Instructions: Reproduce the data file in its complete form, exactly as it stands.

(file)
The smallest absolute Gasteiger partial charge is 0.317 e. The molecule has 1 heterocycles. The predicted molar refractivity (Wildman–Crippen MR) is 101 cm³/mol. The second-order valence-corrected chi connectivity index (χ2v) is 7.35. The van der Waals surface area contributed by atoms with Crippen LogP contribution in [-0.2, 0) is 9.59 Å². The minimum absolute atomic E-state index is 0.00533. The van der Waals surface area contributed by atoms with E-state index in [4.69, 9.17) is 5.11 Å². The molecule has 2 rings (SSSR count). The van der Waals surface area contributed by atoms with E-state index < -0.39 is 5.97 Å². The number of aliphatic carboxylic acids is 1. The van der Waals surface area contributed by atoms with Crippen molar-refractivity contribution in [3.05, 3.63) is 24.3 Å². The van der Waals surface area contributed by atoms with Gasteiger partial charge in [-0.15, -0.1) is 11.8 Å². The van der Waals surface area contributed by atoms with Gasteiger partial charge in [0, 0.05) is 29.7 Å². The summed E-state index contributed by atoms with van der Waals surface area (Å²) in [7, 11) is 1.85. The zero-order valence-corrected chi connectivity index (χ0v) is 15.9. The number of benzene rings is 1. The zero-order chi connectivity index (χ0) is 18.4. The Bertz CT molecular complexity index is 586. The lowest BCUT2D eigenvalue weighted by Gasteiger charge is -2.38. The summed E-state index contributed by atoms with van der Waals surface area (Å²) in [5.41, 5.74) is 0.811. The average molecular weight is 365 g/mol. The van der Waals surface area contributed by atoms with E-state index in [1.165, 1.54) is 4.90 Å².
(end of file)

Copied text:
The smallest absolute Gasteiger partial charge is 0.317 e. The molecule has 1 heterocycles. The predicted molar refractivity (Wildman–Crippen MR) is 101 cm³/mol. The second-order valence-corrected chi connectivity index (χ2v) is 7.35. The van der Waals surface area contributed by atoms with Crippen LogP contribution in [-0.2, 0) is 9.59 Å². The minimum absolute atomic E-state index is 0.00533. The van der Waals surface area contributed by atoms with E-state index in [4.69, 9.17) is 5.11 Å². The molecule has 2 rings (SSSR count). The van der Waals surface area contributed by atoms with E-state index < -0.39 is 5.97 Å². The number of aliphatic carboxylic acids is 1. The van der Waals surface area contributed by atoms with Crippen molar-refractivity contribution in [3.05, 3.63) is 24.3 Å². The van der Waals surface area contributed by atoms with Gasteiger partial charge in [-0.15, -0.1) is 11.8 Å². The van der Waals surface area contributed by atoms with Gasteiger partial charge in [0, 0.05) is 29.7 Å². The summed E-state index contributed by atoms with van der Waals surface area (Å²) in [7, 11) is 1.85. The zero-order valence-corrected chi connectivity index (χ0v) is 15.9. The number of benzene rings is 1. The zero-order chi connectivity index (χ0) is 18.4. The Bertz CT molecular complexity index is 586. The lowest BCUT2D eigenvalue weighted by Gasteiger charge is -2.38. The summed E-state index contributed by atoms with van der Waals surface area (Å²) in [5.41, 5.74) is 0.811. The average molecular weight is 365 g/mol. The van der Waals surface area contributed by atoms with E-state index in [1.165, 1.54) is 4.90 Å².